GREENFIELD, Mass. -- When asked to identify the greatest challenges involved in marketing their products, more than 30% of farmers indicated "growing enough product to meet demand" as a challenge, while 37% checked "finding a market which will pay value-added costs of organic" foods, according to a new survey of organic farmers.
the North American organic agriculture industry.
Farmers voiced strong support for maintaining high standards for organic production and processing to ensure consumer confidence, according to the survey. Some respondents also indicated the national organic standards have made it easier for beginning farmers and easier to source organic grains for livestock. Farmers also reported in general, the NOP rule has not drastically changed organic certification requirements developed by private and state certification agencies from 1973 to 2000, the survey said.
When asked specifically about NOP, farmers said the new requirements for keeping logs concerning compost and the necessity of obtaining organic seed were their key concerns.
Respondents indicated several conditions must be met to improve long-term sustainability of organic farms, including more support of small farmers and less subsidization of large corporate farms; more research dedicated to the effects of genetically engineered crops; more efforts to increase consumer awareness and demand for organic products; stricter standards for livestock housing; increasing cooperatives and creating viable cooperative structure; finding ways to reward producers more, such as through higher prices and contracted prices; and making certification less complicated and expensive.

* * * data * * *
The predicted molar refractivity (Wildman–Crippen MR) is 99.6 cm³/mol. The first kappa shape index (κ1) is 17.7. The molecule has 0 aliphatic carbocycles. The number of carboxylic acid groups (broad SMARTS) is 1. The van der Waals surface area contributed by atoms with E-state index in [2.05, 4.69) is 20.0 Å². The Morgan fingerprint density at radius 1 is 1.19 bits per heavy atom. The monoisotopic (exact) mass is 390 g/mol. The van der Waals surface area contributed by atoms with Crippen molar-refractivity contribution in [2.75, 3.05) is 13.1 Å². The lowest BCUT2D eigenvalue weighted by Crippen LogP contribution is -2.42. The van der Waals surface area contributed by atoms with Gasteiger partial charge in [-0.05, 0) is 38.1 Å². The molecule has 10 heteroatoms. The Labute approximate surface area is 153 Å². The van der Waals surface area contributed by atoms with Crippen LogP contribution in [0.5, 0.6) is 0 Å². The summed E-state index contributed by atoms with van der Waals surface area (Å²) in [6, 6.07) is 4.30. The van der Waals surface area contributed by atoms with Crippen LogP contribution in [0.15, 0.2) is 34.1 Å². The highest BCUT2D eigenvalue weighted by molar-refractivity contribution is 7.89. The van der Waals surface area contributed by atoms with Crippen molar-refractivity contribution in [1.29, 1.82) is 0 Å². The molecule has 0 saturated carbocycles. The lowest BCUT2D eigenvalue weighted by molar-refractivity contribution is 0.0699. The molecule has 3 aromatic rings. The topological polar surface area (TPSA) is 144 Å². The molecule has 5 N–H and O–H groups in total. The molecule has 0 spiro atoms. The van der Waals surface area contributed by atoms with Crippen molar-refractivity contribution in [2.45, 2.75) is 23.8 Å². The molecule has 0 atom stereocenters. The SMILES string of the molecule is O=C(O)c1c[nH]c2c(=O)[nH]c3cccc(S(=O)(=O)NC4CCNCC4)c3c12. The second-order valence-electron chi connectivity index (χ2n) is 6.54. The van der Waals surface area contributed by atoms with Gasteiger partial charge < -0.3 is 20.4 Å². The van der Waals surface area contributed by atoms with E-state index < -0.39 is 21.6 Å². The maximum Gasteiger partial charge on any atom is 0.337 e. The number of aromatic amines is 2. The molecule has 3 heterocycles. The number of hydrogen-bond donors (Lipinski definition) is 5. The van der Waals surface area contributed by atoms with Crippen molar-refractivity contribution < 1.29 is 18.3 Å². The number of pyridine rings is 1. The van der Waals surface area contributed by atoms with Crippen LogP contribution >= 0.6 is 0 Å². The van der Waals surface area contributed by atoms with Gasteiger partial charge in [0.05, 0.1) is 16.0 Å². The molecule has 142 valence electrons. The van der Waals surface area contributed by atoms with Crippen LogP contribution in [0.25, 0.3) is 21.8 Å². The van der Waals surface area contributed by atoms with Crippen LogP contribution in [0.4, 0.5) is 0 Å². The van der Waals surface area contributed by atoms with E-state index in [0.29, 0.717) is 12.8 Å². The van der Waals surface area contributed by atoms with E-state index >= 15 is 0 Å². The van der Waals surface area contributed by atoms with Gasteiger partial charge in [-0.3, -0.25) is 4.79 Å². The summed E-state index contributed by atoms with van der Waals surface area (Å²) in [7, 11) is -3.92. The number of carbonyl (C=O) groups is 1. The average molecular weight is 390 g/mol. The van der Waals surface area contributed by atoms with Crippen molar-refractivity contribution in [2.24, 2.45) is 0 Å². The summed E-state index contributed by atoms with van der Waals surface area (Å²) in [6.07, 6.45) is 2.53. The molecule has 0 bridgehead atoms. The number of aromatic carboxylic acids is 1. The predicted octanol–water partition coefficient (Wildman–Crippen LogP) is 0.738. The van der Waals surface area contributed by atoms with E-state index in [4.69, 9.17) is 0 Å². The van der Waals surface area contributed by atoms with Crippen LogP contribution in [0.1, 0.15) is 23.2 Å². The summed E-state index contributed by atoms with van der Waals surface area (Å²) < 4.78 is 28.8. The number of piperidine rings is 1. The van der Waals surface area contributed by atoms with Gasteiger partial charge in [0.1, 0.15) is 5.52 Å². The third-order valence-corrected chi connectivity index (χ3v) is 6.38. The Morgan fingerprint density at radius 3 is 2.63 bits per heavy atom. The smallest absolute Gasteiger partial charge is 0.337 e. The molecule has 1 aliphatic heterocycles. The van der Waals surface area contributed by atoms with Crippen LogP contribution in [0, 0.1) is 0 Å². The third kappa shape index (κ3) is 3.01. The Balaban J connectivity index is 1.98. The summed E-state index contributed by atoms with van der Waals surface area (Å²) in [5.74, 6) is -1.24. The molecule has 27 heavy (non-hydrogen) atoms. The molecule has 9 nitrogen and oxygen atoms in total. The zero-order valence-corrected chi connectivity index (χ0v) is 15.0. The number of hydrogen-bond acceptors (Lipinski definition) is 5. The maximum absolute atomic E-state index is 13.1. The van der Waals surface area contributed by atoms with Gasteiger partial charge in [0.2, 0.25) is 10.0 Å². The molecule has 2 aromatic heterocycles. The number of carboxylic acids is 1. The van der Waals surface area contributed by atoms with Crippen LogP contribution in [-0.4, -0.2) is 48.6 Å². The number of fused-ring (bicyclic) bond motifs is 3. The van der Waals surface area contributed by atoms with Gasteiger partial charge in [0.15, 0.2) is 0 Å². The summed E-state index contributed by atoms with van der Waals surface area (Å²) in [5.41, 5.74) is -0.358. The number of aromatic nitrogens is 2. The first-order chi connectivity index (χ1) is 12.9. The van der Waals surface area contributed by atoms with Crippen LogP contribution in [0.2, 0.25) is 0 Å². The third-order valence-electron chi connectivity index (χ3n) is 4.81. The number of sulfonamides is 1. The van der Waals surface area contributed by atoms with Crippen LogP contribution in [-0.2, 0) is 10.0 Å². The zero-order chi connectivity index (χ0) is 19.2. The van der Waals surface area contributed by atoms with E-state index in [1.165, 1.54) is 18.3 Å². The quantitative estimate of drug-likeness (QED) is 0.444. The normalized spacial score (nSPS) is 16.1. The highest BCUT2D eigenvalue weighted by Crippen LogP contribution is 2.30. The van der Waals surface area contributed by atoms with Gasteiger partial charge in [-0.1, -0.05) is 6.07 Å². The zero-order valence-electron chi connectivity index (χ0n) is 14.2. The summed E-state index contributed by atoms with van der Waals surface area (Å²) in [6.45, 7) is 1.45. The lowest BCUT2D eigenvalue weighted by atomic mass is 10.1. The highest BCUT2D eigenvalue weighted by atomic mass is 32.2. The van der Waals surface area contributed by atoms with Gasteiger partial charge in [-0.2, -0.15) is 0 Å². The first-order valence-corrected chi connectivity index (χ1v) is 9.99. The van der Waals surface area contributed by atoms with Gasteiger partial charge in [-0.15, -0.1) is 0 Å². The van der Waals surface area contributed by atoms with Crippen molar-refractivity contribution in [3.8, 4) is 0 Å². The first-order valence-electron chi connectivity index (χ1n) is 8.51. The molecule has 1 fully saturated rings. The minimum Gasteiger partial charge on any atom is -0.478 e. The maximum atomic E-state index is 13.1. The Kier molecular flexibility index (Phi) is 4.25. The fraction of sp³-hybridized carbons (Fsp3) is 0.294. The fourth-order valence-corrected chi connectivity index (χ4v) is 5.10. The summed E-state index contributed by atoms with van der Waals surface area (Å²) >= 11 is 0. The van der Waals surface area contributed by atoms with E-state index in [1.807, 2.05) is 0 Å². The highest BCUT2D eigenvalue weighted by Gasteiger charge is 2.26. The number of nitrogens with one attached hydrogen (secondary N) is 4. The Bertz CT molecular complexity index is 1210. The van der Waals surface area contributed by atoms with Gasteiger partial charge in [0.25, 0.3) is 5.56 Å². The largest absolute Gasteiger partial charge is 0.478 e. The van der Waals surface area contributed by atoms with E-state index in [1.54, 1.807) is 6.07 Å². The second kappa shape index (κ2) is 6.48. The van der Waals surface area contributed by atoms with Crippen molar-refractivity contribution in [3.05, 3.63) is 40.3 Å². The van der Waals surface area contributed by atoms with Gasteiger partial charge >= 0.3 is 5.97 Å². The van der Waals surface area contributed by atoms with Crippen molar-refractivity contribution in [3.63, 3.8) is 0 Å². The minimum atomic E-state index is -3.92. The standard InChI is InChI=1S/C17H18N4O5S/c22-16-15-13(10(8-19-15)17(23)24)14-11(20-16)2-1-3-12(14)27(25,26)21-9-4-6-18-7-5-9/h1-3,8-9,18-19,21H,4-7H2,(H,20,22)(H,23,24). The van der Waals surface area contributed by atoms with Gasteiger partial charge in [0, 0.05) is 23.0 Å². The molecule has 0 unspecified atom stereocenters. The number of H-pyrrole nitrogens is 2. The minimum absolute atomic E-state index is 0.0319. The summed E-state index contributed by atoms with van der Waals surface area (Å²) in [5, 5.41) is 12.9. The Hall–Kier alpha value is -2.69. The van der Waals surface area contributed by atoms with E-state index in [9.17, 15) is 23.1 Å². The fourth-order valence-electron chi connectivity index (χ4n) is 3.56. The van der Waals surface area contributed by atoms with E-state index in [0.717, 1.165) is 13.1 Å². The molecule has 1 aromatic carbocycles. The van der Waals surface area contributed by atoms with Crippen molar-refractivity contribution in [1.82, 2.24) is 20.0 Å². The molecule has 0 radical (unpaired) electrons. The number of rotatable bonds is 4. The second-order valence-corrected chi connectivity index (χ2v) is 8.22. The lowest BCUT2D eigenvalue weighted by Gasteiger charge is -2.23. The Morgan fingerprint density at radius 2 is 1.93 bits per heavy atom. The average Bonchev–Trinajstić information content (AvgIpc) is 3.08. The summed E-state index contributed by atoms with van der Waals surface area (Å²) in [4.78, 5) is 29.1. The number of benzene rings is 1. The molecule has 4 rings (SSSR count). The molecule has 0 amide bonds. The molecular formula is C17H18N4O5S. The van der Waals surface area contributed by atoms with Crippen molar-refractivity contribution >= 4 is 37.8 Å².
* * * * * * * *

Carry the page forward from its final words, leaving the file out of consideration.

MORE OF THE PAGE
Nearly 40% of respondents said they intend to increase their organic acres, with the majority saying they planned to increase their acreage by up to 25%, the survey showed. The overall average of acres farmed, including organic and conventional acreage, was 775 acres, although 51% of respondents farm 200 acres or less.
Launched late last year, the survey was designed to determine the impact of the NOP on Iowa farmers.